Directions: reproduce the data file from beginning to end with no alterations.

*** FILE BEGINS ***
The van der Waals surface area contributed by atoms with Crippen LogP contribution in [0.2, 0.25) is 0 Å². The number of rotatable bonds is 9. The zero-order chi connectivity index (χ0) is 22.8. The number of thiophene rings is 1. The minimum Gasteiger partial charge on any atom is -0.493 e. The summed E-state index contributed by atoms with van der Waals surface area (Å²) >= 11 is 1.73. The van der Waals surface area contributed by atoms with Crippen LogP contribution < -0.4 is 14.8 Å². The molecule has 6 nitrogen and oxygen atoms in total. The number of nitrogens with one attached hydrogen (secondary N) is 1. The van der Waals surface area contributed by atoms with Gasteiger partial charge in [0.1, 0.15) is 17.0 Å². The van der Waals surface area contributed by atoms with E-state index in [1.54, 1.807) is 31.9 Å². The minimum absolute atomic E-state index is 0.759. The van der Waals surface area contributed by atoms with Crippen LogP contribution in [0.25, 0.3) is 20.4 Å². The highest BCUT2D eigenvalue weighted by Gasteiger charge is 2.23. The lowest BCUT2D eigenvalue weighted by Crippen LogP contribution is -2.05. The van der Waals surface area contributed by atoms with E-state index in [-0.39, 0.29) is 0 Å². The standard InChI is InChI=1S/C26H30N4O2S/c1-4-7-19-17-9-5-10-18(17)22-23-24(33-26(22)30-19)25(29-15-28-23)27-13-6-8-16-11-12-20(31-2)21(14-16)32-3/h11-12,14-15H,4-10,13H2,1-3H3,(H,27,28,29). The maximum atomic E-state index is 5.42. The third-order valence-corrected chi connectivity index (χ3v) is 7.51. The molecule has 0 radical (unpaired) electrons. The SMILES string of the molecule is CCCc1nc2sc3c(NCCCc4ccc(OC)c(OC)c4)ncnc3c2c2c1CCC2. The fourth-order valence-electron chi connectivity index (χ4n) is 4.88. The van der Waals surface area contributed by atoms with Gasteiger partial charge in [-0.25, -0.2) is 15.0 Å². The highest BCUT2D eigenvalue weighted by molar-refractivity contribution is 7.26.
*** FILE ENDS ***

The van der Waals surface area contributed by atoms with Crippen LogP contribution in [0.2, 0.25) is 0 Å². The number of rotatable bonds is 9. The zero-order chi connectivity index (χ0) is 22.8. The number of thiophene rings is 1. The minimum Gasteiger partial charge on any atom is -0.493 e. The summed E-state index contributed by atoms with van der Waals surface area (Å²) >= 11 is 1.73. The van der Waals surface area contributed by atoms with Crippen LogP contribution < -0.4 is 14.8 Å². The molecule has 6 nitrogen and oxygen atoms in total. The number of nitrogens with one attached hydrogen (secondary N) is 1. The van der Waals surface area contributed by atoms with Gasteiger partial charge in [0.1, 0.15) is 17.0 Å². The van der Waals surface area contributed by atoms with E-state index in [1.54, 1.807) is 31.9 Å². The minimum absolute atomic E-state index is 0.759. The van der Waals surface area contributed by atoms with Crippen LogP contribution in [0.25, 0.3) is 20.4 Å². The highest BCUT2D eigenvalue weighted by Gasteiger charge is 2.23. The lowest BCUT2D eigenvalue weighted by Crippen LogP contribution is -2.05. The van der Waals surface area contributed by atoms with E-state index in [-0.39, 0.29) is 0 Å². The standard InChI is InChI=1S/C26H30N4O2S/c1-4-7-19-17-9-5-10-18(17)22-23-24(33-26(22)30-19)25(29-15-28-23)27-13-6-8-16-11-12-20(31-2)21(14-16)32-3/h11-12,14-15H,4-10,13H2,1-3H3,(H,27,28,29). The maximum atomic E-state index is 5.42. The third-order valence-corrected chi connectivity index (χ3v) is 7.51. The molecule has 0 radical (unpaired) electrons. The SMILES string of the molecule is CCCc1nc2sc3c(NCCCc4ccc(OC)c(OC)c4)ncnc3c2c2c1CCC2. The fourth-order valence-electron chi connectivity index (χ4n) is 4.88. The van der Waals surface area contributed by atoms with Gasteiger partial charge in [-0.25, -0.2) is 15.0 Å². The highest BCUT2D eigenvalue weighted by molar-refractivity contribution is 7.26.